In light of the recent upheaval that took place following the death of a black man named George Floyd, Apple saw its stores broken into and its products stolen. Apple’s branches within Los Angeles, New York, Philadelphia, Portland, and Washington D.C. were the affected areas.
The looting incident saw the company losing valuable assets, including its current flagship device the iPhone 11 Pro Max that cost $1099.
However, Apple is not keen in giving away its prized products that easily that it resorted to step that caused the stolen product to be rendered inoperable after being remotely disabled.
A number of Reddit and Twitter users flocked on the internet posting images of what appears to be proof of Apple’s response to the theft—an iPhone 11 device showing a warning and asking the phone be brought to Apple Walnut Street and that the device is disabled, tracked, and will alert authorities.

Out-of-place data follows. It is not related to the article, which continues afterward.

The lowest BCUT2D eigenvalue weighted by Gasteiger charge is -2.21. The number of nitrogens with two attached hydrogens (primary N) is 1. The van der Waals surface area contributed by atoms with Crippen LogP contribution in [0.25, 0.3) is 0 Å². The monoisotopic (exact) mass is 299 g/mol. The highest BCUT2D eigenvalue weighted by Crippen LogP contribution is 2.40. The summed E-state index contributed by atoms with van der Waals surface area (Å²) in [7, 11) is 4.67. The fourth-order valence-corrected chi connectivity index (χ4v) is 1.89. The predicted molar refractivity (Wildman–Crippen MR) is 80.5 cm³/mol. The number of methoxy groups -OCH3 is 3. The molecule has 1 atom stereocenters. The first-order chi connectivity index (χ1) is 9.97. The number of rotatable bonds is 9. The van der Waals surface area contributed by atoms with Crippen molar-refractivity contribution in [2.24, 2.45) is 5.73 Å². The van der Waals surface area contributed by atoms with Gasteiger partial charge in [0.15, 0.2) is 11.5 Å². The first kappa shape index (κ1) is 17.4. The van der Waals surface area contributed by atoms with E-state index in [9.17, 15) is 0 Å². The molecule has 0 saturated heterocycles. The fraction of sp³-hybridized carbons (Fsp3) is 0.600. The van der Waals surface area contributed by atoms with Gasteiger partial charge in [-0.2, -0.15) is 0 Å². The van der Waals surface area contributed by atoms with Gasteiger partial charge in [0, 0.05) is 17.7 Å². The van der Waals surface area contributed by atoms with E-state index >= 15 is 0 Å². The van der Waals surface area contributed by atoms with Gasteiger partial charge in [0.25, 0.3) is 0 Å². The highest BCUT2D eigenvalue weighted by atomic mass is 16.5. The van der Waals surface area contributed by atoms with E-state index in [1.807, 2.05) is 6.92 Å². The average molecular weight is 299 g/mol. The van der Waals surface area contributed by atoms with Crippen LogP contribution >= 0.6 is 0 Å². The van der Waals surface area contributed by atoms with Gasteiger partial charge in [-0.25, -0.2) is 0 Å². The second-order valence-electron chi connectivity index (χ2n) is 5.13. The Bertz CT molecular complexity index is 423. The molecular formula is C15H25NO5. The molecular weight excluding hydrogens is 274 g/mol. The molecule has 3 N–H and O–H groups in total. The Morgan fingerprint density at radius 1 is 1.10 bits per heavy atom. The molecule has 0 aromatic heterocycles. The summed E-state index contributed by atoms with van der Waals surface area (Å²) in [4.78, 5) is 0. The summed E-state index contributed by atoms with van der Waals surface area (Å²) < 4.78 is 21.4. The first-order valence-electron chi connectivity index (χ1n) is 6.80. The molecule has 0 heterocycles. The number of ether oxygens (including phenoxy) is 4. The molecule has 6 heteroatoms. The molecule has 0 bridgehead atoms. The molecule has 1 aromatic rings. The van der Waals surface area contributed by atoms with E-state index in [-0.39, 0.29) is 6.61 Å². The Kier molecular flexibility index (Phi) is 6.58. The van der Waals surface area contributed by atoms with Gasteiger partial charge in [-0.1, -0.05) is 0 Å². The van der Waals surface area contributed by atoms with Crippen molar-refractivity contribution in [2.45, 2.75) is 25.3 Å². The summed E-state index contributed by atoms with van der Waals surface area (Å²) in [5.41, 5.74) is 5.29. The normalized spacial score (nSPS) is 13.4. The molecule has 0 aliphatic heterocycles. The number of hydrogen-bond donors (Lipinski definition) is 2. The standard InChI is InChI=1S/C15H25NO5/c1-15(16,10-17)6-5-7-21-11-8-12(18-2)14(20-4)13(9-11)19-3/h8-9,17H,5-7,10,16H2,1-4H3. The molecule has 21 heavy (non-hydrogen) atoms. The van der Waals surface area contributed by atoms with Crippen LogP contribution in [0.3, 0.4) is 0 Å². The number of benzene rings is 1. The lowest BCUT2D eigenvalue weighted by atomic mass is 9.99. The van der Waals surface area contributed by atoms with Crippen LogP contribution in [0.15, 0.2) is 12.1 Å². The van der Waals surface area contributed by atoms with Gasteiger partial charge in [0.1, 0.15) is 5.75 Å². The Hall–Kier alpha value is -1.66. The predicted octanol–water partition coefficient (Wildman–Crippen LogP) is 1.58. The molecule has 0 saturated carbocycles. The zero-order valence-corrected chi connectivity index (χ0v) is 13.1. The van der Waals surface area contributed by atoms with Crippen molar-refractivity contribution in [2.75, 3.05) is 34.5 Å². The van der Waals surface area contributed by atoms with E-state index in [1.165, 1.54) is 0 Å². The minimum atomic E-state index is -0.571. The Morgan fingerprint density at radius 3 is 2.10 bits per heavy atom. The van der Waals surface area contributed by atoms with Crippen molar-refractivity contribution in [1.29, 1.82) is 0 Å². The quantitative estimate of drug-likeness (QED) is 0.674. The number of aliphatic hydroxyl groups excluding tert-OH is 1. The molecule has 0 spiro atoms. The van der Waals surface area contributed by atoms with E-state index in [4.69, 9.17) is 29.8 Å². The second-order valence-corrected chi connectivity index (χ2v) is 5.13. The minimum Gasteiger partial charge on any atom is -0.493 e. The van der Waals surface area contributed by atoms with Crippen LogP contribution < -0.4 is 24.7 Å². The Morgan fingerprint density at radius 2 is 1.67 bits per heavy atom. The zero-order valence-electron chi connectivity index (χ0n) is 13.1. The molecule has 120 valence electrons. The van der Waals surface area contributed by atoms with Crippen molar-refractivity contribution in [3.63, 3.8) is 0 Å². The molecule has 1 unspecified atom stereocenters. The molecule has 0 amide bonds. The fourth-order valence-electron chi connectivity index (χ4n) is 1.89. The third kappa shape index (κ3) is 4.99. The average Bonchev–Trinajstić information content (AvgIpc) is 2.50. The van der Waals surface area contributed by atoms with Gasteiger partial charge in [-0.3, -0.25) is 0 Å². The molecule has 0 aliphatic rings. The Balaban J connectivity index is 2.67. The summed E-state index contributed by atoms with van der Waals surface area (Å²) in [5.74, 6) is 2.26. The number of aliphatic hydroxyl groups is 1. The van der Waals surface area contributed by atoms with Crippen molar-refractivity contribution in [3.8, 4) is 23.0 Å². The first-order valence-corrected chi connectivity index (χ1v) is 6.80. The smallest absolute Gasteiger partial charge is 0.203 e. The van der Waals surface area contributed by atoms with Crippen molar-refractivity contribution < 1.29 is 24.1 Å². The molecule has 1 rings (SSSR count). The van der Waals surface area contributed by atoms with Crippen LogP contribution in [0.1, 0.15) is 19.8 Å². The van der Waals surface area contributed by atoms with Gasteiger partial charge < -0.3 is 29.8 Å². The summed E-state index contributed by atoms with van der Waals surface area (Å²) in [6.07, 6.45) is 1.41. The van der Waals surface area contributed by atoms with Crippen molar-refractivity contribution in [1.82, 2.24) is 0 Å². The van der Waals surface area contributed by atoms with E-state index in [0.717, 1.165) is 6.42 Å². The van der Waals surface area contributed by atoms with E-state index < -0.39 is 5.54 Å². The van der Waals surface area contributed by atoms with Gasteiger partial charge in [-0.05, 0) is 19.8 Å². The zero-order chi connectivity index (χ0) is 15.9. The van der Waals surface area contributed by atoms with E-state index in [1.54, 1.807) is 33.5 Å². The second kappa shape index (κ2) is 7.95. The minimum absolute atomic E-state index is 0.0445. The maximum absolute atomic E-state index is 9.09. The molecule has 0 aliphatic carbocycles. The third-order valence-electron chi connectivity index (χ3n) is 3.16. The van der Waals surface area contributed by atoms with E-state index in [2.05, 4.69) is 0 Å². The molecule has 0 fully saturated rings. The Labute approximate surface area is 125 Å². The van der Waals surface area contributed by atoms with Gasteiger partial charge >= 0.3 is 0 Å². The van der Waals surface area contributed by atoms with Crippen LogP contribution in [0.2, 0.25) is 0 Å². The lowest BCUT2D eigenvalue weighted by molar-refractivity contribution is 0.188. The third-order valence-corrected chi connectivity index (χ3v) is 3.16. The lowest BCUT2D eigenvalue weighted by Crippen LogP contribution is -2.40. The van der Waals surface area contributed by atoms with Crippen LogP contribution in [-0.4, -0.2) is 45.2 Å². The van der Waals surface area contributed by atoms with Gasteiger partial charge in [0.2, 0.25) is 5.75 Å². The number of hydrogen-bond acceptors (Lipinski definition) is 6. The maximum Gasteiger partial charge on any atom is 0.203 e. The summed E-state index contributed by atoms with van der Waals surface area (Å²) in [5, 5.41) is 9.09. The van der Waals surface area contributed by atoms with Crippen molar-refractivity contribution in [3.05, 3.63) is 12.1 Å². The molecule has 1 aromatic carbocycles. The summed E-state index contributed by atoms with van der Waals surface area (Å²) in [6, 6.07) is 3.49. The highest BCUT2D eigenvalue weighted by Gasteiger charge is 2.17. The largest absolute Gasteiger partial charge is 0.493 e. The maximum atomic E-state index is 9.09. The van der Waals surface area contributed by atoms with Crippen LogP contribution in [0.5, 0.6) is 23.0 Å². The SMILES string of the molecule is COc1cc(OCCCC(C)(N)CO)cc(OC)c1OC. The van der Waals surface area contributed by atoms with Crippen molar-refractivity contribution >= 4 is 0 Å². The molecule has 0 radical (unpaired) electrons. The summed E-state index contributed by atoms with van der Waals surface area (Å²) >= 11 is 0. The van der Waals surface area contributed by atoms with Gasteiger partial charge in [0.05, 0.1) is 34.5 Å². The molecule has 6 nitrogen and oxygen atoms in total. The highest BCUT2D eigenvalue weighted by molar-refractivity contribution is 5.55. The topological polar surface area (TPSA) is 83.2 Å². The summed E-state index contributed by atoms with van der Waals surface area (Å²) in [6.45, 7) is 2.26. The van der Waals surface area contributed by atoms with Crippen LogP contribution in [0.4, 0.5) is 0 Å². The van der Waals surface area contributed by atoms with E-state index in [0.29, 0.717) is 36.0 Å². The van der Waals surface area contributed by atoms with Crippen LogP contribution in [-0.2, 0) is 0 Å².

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That image was based on a phone that was deliberately stolen from the Philadelphia branch.
MarketWatch tried to validate whether Apple indeed has a role to play in the measure. While the representative did not openly admit to the notion, the person did confirm that demo products do bear similar warning.
Apple is not necessarily new to taking measures aimed at safeguarding its products, however. Since 2016, at least, the company is known to employ a security measure that renders demo products useless, if illicitly removed from its stores.